MONTH-IN-BRIEF (Aug 2019)
A Federal Judge Has Rejected a New York Law Prohibiting Mandatory Pre-Dispute Arbitration of Sexual Harassment Claims
By Leslie A. Berkoff
In a decision from the United States District Court for the Southern District of New York, U.S. District Judge Denise Cote has held, in Latif v. Morgan Stanley & Co. LLC, that Section 7515 of New York's Civil Practice Law and Rules (CPLR), which prohibits mandatory arbitration of sexual harassment claims, is inconsistent with the Federal Arbitration Act ("FAA"), and therefore, is invalid and unenforceable.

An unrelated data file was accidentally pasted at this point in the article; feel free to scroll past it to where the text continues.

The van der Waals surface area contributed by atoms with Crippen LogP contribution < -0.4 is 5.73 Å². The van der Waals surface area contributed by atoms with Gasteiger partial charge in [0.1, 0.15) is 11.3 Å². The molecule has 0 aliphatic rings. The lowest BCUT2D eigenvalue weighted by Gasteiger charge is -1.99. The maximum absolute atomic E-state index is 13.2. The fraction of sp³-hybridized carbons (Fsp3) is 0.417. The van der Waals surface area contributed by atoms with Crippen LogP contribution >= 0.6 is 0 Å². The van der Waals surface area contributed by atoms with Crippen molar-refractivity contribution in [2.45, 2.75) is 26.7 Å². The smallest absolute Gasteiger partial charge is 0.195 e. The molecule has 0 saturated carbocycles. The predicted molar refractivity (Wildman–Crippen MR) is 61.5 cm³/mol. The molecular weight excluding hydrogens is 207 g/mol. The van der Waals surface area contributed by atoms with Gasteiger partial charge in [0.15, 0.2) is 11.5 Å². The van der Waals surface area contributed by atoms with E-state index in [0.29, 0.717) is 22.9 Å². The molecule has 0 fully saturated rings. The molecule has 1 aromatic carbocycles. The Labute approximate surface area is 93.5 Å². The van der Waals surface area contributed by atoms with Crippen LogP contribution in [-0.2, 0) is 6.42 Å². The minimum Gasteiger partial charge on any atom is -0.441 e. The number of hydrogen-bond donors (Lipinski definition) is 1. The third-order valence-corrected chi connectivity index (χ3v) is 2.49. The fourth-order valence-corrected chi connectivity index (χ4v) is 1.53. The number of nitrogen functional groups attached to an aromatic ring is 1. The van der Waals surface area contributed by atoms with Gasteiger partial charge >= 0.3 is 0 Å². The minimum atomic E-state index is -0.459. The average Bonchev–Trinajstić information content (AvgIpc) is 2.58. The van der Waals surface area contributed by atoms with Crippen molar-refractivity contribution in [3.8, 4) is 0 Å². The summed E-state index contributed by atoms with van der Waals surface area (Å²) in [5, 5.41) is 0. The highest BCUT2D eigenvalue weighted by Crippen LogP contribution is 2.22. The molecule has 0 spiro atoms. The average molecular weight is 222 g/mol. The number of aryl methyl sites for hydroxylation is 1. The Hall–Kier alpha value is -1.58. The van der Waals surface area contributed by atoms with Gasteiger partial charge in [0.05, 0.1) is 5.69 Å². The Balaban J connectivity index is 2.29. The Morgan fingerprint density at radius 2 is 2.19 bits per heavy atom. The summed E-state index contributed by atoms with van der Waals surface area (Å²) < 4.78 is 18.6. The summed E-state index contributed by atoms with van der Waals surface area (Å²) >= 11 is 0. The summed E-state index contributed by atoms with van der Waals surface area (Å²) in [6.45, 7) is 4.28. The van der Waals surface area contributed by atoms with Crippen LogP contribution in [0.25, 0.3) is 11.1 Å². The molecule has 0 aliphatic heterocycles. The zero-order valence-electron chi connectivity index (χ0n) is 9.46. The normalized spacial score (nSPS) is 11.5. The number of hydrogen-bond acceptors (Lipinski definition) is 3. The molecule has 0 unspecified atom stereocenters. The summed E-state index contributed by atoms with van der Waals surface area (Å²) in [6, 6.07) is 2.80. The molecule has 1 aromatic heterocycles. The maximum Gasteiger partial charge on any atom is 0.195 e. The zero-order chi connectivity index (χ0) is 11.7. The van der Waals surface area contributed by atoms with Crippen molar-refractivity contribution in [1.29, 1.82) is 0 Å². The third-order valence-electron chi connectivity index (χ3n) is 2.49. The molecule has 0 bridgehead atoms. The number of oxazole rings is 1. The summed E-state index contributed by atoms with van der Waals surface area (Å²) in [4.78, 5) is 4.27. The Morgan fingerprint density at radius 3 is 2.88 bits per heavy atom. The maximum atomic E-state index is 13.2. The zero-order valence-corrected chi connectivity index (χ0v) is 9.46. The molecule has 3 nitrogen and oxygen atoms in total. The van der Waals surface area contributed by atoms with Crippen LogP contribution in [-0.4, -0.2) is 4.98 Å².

In April of 2018, New York State enacted several laws in an effort to address workplace sexual harassment including a prohibition on pre-dispute agreements to arbitrate sexual harassment claims. In Latif, the plaintiff was hired to work in the New York office of Morgan Stanley and signed an offer letter which included an agreement that all claims against Morgan Stanley (including sexual harassment claims) were subject to mandatory arbitration. Shortly after the employment commenced, plaintiff complained to Human Resources that he had become a target of inappropriate comments concerning his sexual orientation and his religion, and received certain unwanted sexual advances. After a lengthy email discourse concerning these allegations, plaintiff’s employment was terminated.